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Phys Ther. 2001 Mar;81(3):888-95.

Relationship between duration of therapy services in a comprehensive rehabilitation program and mobility at discharge in patients with orthopedic problems.

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  • 1Department of Physical Therapy, School of Health, College of Health and Urban Affairs, Florida International University, University Park, Miami, FL 33199, USA.



The purpose of this study was to examine the relationship between duration of physical therapy and occupational therapy and mobility at the time of discharge from a comprehensive rehabilitation program in a group of patients with orthopedic diagnoses.


Subjects were 116 consecutive patients with orthopedic diagnoses (mean age=72.6 years, SD=12.0, range=21-99) who were admitted to a comprehensive inpatient rehabilitation program.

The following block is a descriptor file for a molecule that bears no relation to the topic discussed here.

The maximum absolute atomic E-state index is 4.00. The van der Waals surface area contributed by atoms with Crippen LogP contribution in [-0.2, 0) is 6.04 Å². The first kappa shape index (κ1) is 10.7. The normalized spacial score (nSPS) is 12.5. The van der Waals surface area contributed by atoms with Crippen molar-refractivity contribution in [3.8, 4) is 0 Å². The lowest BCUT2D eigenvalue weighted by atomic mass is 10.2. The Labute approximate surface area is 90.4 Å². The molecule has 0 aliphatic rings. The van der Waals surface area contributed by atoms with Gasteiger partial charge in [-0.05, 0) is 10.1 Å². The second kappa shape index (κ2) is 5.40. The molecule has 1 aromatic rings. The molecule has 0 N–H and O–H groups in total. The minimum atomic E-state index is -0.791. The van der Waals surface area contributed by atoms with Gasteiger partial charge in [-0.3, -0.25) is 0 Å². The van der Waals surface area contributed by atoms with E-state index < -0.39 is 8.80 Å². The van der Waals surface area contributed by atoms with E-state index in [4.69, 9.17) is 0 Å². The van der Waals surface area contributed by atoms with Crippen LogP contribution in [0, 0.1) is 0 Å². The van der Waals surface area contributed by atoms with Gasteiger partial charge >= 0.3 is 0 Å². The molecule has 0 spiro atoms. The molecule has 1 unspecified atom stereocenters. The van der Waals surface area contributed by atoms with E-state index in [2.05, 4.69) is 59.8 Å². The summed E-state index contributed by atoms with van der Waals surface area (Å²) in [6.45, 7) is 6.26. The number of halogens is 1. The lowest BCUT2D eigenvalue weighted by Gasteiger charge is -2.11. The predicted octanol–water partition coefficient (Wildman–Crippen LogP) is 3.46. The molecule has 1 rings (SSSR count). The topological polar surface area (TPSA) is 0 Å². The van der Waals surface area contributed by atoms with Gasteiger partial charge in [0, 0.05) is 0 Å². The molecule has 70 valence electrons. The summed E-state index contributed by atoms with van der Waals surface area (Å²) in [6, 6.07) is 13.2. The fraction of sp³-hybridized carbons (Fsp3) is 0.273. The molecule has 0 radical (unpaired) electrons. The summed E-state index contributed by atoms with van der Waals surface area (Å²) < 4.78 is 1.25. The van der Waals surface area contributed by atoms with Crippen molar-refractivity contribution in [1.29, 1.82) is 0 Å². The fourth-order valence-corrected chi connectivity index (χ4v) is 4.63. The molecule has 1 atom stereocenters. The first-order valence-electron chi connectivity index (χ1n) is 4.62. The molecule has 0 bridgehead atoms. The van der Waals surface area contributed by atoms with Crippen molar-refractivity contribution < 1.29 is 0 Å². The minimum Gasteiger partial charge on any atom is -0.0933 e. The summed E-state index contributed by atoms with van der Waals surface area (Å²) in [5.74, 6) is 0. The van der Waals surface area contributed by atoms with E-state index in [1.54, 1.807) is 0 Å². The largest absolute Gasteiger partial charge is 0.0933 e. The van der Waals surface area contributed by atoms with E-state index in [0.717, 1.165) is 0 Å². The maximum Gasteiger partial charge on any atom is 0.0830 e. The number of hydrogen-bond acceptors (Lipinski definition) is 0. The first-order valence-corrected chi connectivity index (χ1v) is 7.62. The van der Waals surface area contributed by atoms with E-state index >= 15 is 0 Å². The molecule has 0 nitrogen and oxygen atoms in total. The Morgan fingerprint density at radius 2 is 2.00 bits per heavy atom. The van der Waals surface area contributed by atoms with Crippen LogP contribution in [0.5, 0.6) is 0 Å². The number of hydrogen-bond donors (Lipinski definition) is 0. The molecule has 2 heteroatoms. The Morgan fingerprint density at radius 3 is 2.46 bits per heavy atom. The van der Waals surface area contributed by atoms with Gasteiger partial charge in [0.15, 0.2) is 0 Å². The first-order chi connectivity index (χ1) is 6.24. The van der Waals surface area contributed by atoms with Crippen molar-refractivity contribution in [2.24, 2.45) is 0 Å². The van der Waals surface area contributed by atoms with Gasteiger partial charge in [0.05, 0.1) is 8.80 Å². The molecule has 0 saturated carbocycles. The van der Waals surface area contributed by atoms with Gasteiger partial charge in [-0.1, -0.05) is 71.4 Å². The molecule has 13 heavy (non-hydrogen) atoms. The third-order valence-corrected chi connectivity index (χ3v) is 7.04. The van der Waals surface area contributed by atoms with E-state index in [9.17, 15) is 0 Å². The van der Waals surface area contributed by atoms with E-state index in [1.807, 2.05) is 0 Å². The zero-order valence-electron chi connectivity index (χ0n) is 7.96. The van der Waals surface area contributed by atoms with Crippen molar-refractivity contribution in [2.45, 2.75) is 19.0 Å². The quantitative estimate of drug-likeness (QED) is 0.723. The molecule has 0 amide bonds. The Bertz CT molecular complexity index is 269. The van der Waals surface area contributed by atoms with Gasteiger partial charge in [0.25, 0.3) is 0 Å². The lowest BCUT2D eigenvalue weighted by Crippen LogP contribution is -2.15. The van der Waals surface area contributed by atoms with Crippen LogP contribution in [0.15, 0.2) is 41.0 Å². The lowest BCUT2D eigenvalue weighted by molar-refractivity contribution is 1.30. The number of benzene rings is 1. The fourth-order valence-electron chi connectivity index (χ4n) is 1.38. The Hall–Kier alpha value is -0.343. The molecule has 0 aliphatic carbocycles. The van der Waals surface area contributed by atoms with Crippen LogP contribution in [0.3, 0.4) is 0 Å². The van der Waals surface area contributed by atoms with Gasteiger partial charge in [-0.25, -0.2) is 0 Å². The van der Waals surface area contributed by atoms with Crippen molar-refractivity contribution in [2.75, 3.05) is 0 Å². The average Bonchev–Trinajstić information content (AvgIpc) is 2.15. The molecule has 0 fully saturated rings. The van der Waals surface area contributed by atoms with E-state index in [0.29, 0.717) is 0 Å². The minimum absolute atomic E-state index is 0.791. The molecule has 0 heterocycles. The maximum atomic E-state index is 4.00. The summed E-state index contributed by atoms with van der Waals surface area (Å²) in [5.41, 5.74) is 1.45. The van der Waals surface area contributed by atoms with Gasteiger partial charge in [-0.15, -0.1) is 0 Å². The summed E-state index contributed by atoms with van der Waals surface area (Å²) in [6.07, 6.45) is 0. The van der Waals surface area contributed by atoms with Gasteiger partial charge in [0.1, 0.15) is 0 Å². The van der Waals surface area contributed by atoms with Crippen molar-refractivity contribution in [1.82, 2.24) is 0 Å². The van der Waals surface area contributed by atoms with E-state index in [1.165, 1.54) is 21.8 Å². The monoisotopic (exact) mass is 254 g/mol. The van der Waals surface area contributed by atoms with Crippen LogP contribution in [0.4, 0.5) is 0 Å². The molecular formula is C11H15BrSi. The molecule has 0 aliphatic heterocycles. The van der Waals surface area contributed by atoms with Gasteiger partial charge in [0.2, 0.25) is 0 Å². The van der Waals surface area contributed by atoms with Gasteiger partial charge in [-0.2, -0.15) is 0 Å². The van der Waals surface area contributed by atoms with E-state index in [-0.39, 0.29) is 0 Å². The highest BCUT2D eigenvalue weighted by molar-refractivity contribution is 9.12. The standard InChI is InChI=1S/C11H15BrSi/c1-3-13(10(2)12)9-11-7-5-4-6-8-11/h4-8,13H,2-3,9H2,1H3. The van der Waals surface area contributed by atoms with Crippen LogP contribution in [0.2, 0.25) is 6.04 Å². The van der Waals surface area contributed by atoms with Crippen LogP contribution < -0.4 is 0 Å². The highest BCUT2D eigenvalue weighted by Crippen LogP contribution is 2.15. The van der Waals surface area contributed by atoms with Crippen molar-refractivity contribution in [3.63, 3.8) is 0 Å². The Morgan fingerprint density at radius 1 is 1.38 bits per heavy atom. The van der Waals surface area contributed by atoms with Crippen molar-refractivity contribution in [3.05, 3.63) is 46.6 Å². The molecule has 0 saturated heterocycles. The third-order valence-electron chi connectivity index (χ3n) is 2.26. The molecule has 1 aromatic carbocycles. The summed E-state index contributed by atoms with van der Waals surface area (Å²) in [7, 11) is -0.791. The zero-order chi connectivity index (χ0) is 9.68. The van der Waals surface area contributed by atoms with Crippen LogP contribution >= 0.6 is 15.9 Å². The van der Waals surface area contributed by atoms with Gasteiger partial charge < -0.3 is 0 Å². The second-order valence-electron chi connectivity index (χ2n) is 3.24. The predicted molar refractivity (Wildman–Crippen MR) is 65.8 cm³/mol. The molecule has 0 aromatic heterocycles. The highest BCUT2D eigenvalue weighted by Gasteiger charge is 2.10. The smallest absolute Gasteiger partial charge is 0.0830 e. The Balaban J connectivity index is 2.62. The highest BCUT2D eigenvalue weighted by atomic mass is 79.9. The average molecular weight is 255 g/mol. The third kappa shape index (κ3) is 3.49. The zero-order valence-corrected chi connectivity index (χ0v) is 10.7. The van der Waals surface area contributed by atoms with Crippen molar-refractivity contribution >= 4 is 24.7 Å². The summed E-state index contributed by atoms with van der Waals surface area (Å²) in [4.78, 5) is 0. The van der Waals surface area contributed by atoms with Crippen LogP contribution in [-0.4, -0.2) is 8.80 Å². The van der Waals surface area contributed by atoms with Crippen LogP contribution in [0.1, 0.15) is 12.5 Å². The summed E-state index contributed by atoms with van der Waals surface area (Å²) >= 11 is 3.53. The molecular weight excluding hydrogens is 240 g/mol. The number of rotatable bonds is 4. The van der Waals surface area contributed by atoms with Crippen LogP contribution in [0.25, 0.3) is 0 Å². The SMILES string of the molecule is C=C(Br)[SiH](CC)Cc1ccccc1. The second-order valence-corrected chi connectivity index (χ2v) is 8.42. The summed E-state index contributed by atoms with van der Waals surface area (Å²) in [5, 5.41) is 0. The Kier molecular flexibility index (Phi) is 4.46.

This retrospective cohort study utilized the Uniform Data Set, social service records, and quality assurance records to provide demographic and medical information. The Functional Independence Measure (FIM) provided information regarding mobility at admission and discharge. The duration of physical therapy and occupational therapy was measured in hours.


Subjects received an average of 40.8 hours of therapy and showed an average change in FIM mobility subscale scores of 24.5. Multiple linear regression was used to demonstrate that duration of therapy was a predictor of FIM score at the time of discharge (partial correlation=.069) after controlling for length of stay, number of diagnoses, FIM cognitive subscale score at admission, and FIM mobility subscale score at admission. Duration of therapy accounted for 6.9% of the variance in the model.


This study indicates that the amount of physical therapy and occupational therapy that patients with orthopedic diagnoses receive during enrollment in an inpatient comprehensive rehabilitation program is related to the FIM mobility subscale score at the time of discharge. The authors suggest that increasing the hours of therapeutic intervention that a patient receives in inpatient rehabilitation could improve functional outcomes at discharge.

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